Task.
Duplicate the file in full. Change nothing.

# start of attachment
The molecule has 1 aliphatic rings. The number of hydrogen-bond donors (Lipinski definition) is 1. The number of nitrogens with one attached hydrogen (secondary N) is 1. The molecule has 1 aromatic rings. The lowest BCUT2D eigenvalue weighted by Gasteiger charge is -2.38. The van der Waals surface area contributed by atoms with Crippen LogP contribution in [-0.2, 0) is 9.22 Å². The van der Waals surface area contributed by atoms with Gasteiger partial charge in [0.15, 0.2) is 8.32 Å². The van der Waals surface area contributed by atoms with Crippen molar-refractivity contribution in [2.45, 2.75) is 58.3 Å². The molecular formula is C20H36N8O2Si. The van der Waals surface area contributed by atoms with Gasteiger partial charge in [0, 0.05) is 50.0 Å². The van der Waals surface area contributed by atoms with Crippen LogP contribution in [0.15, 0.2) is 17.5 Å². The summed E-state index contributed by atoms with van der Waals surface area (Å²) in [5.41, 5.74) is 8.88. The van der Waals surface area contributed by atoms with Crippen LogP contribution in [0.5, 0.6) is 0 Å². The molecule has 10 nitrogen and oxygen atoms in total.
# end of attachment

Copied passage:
The molecule has 1 aliphatic rings. The number of hydrogen-bond donors (Lipinski definition) is 1. The number of nitrogens with one attached hydrogen (secondary N) is 1. The molecule has 1 aromatic rings. The lowest BCUT2D eigenvalue weighted by Gasteiger charge is -2.38. The van der Waals surface area contributed by atoms with Crippen LogP contribution in [-0.2, 0) is 9.22 Å². The van der Waals surface area contributed by atoms with Gasteiger partial charge in [0.15, 0.2) is 8.32 Å². The van der Waals surface area contributed by atoms with Crippen molar-refractivity contribution in [2.45, 2.75) is 58.3 Å². The molecular formula is C20H36N8O2Si. The van der Waals surface area contributed by atoms with Gasteiger partial charge in [0, 0.05) is 50.0 Å². The van der Waals surface area contributed by atoms with Crippen LogP contribution in [0.15, 0.2) is 17.5 Å². The summed E-state index contributed by atoms with van der Waals surface area (Å²) in [5.41, 5.74) is 8.88. The van der Waals surface area contributed by atoms with Crippen LogP contribution in [0.5, 0.6) is 0 Å². The molecule has 10 nitrogen and oxygen atoms in total.